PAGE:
Ford has joined car-sharing in Europe, a service which is expected to see high demand by the end of the decade.
Ford is the latest automaker entering the service, joining rivals such as Toyota, VW, Daimler and PSA Peugeot Citroen, all aiming towards a share of the sector, which analysts predict will reach 15 million European users by 2020 from the current 700,000. France, Germany and the UK are forecast o account for 60% of the market and one in three vehicles will be powered batteries instead of internal combustion engines.
“As a company, we are committed to a collaborative and integrated approach to future mobility, and the Ford2Go service is another significant step in exploring exactly how that future could look,” said Ford of Germany Chairman Bernhard Mattes.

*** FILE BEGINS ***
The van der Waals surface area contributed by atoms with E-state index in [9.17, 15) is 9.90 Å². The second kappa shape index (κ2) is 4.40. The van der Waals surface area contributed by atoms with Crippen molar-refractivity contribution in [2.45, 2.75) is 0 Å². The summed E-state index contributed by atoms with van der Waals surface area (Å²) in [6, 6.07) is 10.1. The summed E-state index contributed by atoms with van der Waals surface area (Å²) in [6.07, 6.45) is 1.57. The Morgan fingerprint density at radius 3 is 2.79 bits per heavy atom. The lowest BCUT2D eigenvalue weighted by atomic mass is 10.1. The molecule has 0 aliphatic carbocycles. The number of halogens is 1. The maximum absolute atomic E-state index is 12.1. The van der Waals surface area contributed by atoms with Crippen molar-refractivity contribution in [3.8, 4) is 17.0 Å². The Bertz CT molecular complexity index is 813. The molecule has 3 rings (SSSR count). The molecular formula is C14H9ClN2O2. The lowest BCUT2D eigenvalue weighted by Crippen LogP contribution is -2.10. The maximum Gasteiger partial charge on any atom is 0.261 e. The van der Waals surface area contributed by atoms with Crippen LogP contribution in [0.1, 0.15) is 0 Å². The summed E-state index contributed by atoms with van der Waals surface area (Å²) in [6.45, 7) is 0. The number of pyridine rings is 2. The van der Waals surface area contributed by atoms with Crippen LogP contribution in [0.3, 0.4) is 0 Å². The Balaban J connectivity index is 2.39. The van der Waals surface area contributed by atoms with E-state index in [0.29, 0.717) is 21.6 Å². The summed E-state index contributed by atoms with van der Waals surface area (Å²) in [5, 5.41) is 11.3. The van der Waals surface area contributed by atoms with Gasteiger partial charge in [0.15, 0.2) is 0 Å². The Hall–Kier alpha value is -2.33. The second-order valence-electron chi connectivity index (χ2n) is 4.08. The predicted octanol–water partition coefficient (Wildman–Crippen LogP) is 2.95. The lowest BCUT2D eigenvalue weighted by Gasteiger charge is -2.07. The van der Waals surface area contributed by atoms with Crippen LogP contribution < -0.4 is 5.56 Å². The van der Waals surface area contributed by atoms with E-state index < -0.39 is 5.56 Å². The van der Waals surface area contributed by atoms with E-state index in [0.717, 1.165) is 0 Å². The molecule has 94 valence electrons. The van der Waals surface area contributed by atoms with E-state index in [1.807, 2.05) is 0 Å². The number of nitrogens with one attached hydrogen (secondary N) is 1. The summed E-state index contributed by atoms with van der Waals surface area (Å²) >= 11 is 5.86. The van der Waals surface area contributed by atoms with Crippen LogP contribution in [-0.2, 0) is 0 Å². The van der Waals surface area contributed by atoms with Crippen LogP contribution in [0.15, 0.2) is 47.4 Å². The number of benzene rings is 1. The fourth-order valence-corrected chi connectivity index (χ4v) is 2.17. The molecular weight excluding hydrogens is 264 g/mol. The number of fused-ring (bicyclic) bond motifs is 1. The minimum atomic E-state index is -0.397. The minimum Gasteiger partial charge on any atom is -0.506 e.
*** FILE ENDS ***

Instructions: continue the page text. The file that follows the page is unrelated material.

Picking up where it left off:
A study shows that more than 40% of car owners who consider joining a car-sharing program will also consider selling their own vehicles. A survey sponsored by Ford shows that 56% of Europeans said that they would consider car-sharing. Currently, European car ownership averages around 420 vehicles per 1,000 citizens.
“While this could mean reduced vehicle numbers, automakers in Europe have understood the need to be proactive. They are offer mobility services so they are still able to make revenues by selling these services instead of products to existing and new customers,” said Frost & Sullivan senior automotive consultant Vishwas Shankar.
Ford joined the car-sharing service with its Ford2Go business model, which links Ford of Germany with the automaker’s dealers in Germany. The business model will start from the second quarter of this year and more than 500 vehicles will be available from 50 dealerships by the end of 2013.